Small Business Taxes & ManagementTM--Copyright 2018, A/N Group, Inc.
The IRS has granted (IR-2018-50) many businesses affected by severe winter storms additional time to request a six-month extension to file their 2017 federal income tax returns.
The IRS is providing this relief to victims and tax professionals affected by last week’s storm--known as Winter Storm Quinn—and this week’s storm-–known as Winter Storm Skylar--that primarily hit portions of the Northeast and Mid-Atlantic.
Business taxpayers who are unable to file their return by the regular due date—Thursday, March 15, 2018--can request an automatic extension by filing Form 7004, on or before Tuesday, March 20, 2018. Form 7004, available on IRS.gov, provides a six-month extension for returns filed by partnerships (Forms 1065 and 1065-B) and S corporations (Form 1120S).
Eligible taxpayers taking advantage of this relief should write, “Winter Storm Quinn” or “Winter Storm Skylar,” on their Form 7004 extension request (if filing this form on paper). As always, the fastest and easiest way to get an extension is to file this form electronically.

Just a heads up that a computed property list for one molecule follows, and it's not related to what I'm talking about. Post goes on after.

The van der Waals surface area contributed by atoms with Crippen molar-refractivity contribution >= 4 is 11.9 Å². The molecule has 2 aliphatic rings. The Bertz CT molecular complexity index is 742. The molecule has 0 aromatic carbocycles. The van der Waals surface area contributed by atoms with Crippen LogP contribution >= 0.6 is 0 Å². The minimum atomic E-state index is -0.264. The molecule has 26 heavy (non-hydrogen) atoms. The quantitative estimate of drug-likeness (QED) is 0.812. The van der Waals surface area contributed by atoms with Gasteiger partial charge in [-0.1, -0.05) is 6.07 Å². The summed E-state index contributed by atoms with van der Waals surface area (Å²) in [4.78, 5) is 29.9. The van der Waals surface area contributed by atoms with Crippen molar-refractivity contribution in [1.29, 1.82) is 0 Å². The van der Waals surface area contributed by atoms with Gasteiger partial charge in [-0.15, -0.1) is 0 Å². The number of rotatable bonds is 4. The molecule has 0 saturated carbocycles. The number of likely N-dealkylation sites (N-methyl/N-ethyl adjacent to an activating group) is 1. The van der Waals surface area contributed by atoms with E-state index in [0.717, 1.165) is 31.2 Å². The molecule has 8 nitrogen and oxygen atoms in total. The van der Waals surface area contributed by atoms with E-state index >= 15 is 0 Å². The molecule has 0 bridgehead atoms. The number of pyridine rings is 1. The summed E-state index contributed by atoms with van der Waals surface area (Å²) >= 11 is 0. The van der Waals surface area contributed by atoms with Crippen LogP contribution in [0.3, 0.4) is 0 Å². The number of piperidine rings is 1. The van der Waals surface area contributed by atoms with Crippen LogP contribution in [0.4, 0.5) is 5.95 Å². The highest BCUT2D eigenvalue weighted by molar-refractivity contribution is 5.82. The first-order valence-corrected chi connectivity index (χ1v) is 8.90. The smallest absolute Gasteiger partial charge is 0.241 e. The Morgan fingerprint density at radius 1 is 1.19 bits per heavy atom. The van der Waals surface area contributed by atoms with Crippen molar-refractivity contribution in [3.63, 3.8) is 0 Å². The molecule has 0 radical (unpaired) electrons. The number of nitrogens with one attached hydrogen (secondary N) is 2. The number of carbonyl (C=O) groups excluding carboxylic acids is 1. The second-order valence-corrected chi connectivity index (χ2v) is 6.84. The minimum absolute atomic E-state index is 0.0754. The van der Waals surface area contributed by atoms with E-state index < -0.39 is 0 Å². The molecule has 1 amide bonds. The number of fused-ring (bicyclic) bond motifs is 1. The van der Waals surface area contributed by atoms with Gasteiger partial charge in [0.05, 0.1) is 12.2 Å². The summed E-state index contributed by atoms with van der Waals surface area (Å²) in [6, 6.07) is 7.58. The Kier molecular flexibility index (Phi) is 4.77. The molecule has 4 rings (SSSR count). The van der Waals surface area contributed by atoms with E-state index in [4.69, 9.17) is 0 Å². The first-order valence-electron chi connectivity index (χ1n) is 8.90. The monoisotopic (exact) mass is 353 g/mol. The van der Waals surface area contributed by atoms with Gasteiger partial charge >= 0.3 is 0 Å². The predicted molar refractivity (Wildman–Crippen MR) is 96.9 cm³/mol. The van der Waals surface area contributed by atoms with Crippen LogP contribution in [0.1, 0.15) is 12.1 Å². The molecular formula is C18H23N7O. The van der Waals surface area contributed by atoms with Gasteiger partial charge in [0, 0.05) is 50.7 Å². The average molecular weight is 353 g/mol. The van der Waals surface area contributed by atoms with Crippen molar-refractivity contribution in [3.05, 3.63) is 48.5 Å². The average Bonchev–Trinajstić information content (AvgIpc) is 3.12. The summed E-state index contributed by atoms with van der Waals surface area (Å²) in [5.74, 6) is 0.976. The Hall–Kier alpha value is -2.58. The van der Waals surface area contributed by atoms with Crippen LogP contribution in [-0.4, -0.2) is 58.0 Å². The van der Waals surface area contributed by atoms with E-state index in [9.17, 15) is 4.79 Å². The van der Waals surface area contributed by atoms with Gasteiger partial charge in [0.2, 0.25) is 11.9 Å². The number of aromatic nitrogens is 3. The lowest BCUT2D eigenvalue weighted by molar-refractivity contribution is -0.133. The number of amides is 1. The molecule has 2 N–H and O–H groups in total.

The IRS will continue to monitor conditions and provide additional relief if circumstances warrant.
Note. While the above refers specifically to federal business returns, it's likely at least some of the affected states will follow suit. Keep in mind that the above relief is limited to business returns to be filed on March 15th. It does not provide relief for payment of employment taxes (monthly deposits are due on the 15th) or other tax filings. However, it would not be unusual for the IRS to provide such relief under the circumstances.
Copyright 2018 by A/N Group, Inc. This publication is designed to provide accurate and authoritative information in regard to the subject matter covered. It is distributed with the understanding that the publisher is not engaged in rendering legal, accounting, or other professional service. If legal advice or other expert assistance is required, the services of a competent professional should be sought. The information is not necessarily a complete summary of all materials on the subject. Copyright is not claimed on material from U.S. Government sources.--ISSN 1089-1536
--Last Update 03/13/18